Flower Arranging for Competition
How To Get Started and Enjoy Flower Arranging for Competitions
After many years of corporate life as a public speaking trainer and mentor, I wanted to find an outlet for my artisitic skills that would also give me some competition juice. You might not think flower arranging would fit that description - in the last 8 years I've learned a stack about floral competitions as well as the "politics" involved. And still I love it and look forward to the season each year.
Having Fun With Flower Arranging for Competitions
I find the lead up to competing the most enjoyable time although I do get nervous and certainly have days where I let myself get stressed over my perceived lack of preparation. So my first piece of advice is - DON'T OVERTHINK YOUR ENTRY.
Step 1- The Schedule
Get a copy of the schedule from the competition organisers (Garden Clubs, Agricultural Shows, Church Fairs etc). Sometimes certain classes are for members only or for particular categories of competitor. When starting out I would suggest entering 2 classes at most. Make sure you are clear about the conditions of the classes you are entering - size, staging times and whether the judging uses particular regulations (such as Royal Horticultural Society Floral Art). When particular regulations are to be used for the judging you should also get a copy of these as sometimes you may interpret a theme without realising there are very strict guidelines for that theme - for example if a theme says "of two" it must have only 2 colours and 2 arrangements with one of the colours being the colour of the containers.
Step 2 - Plan Your Entry.
These days I enter a minimum of eight classes in most shows so I use a simple table format to plan my entries. The first column has the class number and theme title with any size restrictions or instructions for the type of entry it must be e.g. wallhanging, suspension, bench, floor, cube etc. The second column is for my research, sketches and instructions on how to put the entry together. If a theme doesn't immediately trigger an idea for you, try searching in a dictionary, Google or asking people what it brings to mind for them. Its amazing how someone else's thoughts can trigger a perfect idea for your floral work. In a recent competition the theme "City Slickers" meant nothing to me but when I asked my partner his immediate response was "bright lights, nightlife". To me this then conjured up a casino so my entry was based on that and gained 2nd place!
Do a couple of practice runs - I can't tell you how many times I've arrived at the competition only to find the support structure (mechanics) for my competition piece doesn't work exactly the way I need it to or they have been damaged in the drive from home to the Showground. Always have a disaster recovery plan or alternatives in mind. When practising make sure the dimension limits are marked out on your bench so that you keep within these - its the first thing the judges will check and disqualify on.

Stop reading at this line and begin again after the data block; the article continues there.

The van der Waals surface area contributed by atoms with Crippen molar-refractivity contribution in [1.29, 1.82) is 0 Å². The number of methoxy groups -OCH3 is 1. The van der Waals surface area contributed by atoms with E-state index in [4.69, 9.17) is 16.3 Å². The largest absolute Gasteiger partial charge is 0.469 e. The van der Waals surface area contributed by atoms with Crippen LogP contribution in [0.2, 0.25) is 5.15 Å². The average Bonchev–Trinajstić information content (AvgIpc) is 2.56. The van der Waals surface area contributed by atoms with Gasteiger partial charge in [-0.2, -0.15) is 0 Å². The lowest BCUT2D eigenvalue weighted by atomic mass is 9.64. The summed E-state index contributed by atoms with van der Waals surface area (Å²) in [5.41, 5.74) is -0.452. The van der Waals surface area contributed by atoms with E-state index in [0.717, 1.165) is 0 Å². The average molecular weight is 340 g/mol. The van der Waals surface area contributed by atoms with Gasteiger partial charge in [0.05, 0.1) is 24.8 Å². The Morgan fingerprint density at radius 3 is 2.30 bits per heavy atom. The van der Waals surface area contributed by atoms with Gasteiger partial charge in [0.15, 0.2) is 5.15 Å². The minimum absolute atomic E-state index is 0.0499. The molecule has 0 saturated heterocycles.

Step 3 - At the Competition.
Give yourself plenty of time to put your entries together at the Show. There might be other competitors who like a chat or delays in setting out the competition space, but the best thing for you to do is unpack and start arranging quietly. If you enjoy music take a personal player (iPod etc) and plug yourself in so you can tune out any local distractions.
When you have finished your arrangement, walk away and view it from a distance - DON'T FIDDLE WITH IT.
What the Judges Will Look For.
The first thing the judges will look at is that your entry complies with all the requirements of the schedule. Next they will look at how well your entry portrays and interprets the theme or title of the class. Your entry must be well designed and in proportion to the space allowed - currently the judging seems to require that you use about 70% of the space allocation.The arrangement and accessories must relate to each other and form a balanced, attractive design using design principles(available in any good flower arranging book - see below suggestions). Plant material must be interesting, appropriate and in first class condition. Above all, judges will look for some quality of originality or distinction that makes your entry stand out from the others.
Step 5 - After the Judging
Look at all the entries and listen to what the judges say about each one. In some competitions the judges will leave you written comments - these are great for future reference and should be kept safely with all your competition information. Look again at all the entries and don't worry of you don't agree with the judges but do take note of the varying interpretations and methods used. Most recently I learned form another competitor's entry that fake snow makes a big impression on the judges. It took only minutes on the internet to find how to make it easily and cheaply.
Step 6 - Do It All Again
And again and again. When I look back on my first entries I can see how much I have improved - there's still plenty of improvement to come too!
Some Photos from my Most Recent CompetitionClick thumbnail to view full-size
Want To See More of My Flower Arranging for Competitions?
- Flower Arranging for Competition
Here you'll find a history of my floral competition work with pictures, instructions on how to recreate each piece, the mistakes I made and other tips to getting the best results possible for your flower arranging for competition work.